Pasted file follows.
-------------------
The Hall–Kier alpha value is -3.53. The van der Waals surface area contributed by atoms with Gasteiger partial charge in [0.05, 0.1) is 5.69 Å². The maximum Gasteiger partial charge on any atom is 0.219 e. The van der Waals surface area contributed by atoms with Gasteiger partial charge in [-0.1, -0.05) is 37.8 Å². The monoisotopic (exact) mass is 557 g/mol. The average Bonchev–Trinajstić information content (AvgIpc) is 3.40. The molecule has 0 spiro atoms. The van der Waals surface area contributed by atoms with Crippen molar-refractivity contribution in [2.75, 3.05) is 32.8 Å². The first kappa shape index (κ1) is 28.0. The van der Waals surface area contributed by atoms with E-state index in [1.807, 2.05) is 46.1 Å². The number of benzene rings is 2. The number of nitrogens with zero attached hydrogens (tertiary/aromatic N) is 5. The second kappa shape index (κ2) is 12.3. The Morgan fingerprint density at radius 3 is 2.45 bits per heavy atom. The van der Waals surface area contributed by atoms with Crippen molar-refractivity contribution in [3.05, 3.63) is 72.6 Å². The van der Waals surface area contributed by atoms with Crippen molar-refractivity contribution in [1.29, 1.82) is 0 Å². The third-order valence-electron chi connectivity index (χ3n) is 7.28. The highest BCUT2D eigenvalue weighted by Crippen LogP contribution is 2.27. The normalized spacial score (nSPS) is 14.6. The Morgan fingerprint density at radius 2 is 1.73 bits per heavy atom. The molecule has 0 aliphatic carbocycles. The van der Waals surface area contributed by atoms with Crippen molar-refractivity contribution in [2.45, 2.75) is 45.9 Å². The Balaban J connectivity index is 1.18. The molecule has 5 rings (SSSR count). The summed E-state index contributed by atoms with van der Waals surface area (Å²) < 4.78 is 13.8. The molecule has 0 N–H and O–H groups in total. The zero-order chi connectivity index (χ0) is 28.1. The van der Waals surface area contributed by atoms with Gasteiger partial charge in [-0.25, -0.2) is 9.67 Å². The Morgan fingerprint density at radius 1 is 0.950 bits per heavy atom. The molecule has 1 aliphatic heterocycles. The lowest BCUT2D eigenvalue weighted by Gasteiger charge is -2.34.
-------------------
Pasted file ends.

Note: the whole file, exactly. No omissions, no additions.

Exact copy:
The Hall–Kier alpha value is -3.53. The van der Waals surface area contributed by atoms with Gasteiger partial charge in [0.05, 0.1) is 5.69 Å². The maximum Gasteiger partial charge on any atom is 0.219 e. The van der Waals surface area contributed by atoms with Gasteiger partial charge in [-0.1, -0.05) is 37.8 Å². The monoisotopic (exact) mass is 557 g/mol. The average Bonchev–Trinajstić information content (AvgIpc) is 3.40. The molecule has 0 spiro atoms. The van der Waals surface area contributed by atoms with Crippen molar-refractivity contribution in [2.75, 3.05) is 32.8 Å². The first kappa shape index (κ1) is 28.0. The van der Waals surface area contributed by atoms with E-state index in [1.807, 2.05) is 46.1 Å². The number of benzene rings is 2. The number of nitrogens with zero attached hydrogens (tertiary/aromatic N) is 5. The second kappa shape index (κ2) is 12.3. The Morgan fingerprint density at radius 3 is 2.45 bits per heavy atom. The van der Waals surface area contributed by atoms with Crippen molar-refractivity contribution in [3.05, 3.63) is 72.6 Å². The van der Waals surface area contributed by atoms with Crippen molar-refractivity contribution in [1.29, 1.82) is 0 Å². The third-order valence-electron chi connectivity index (χ3n) is 7.28. The highest BCUT2D eigenvalue weighted by Crippen LogP contribution is 2.27. The normalized spacial score (nSPS) is 14.6. The Morgan fingerprint density at radius 2 is 1.73 bits per heavy atom. The molecule has 0 aliphatic carbocycles. The van der Waals surface area contributed by atoms with Crippen molar-refractivity contribution in [2.45, 2.75) is 45.9 Å². The Balaban J connectivity index is 1.18. The molecule has 5 rings (SSSR count). The summed E-state index contributed by atoms with van der Waals surface area (Å²) < 4.78 is 13.8. The molecule has 0 N–H and O–H groups in total. The zero-order chi connectivity index (χ0) is 28.1. The van der Waals surface area contributed by atoms with Gasteiger partial charge in [-0.25, -0.2) is 9.67 Å². The Morgan fingerprint density at radius 1 is 0.950 bits per heavy atom. The molecule has 1 aliphatic heterocycles. The lowest BCUT2D eigenvalue weighted by Gasteiger charge is -2.34.